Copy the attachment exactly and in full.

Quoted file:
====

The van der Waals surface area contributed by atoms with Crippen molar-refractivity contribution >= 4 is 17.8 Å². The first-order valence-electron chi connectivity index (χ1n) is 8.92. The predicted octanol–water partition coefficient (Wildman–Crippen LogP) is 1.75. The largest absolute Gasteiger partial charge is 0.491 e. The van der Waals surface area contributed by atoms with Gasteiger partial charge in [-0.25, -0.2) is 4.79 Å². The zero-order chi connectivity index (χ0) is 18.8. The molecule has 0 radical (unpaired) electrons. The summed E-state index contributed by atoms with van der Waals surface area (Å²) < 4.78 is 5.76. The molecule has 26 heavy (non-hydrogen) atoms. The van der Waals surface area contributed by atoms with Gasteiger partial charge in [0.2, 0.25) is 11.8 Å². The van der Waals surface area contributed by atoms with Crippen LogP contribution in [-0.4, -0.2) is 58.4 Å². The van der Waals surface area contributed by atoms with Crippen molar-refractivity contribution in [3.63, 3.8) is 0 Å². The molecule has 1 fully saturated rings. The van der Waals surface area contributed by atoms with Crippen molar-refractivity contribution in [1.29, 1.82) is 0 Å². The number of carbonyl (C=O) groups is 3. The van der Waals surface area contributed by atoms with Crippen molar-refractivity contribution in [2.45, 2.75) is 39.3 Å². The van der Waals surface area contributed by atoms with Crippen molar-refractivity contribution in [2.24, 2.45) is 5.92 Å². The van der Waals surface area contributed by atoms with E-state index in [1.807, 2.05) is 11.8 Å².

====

The van der Waals surface area contributed by atoms with Crippen molar-refractivity contribution >= 4 is 17.8 Å². The first-order valence-electron chi connectivity index (χ1n) is 8.92. The predicted octanol–water partition coefficient (Wildman–Crippen LogP) is 1.75. The largest absolute Gasteiger partial charge is 0.491 e. The van der Waals surface area contributed by atoms with Gasteiger partial charge in [-0.25, -0.2) is 4.79 Å². The zero-order chi connectivity index (χ0) is 18.8. The molecule has 0 radical (unpaired) electrons. The summed E-state index contributed by atoms with van der Waals surface area (Å²) < 4.78 is 5.76. The molecule has 26 heavy (non-hydrogen) atoms. The van der Waals surface area contributed by atoms with Gasteiger partial charge in [0.2, 0.25) is 11.8 Å². The van der Waals surface area contributed by atoms with Crippen LogP contribution in [-0.4, -0.2) is 58.4 Å². The van der Waals surface area contributed by atoms with Crippen molar-refractivity contribution in [3.63, 3.8) is 0 Å². The molecule has 1 fully saturated rings. The van der Waals surface area contributed by atoms with Crippen molar-refractivity contribution in [1.29, 1.82) is 0 Å². The number of carbonyl (C=O) groups is 3. The van der Waals surface area contributed by atoms with Crippen molar-refractivity contribution in [2.45, 2.75) is 39.3 Å². The van der Waals surface area contributed by atoms with Crippen molar-refractivity contribution in [2.24, 2.45) is 5.92 Å². The van der Waals surface area contributed by atoms with E-state index in [1.807, 2.05) is 11.8 Å².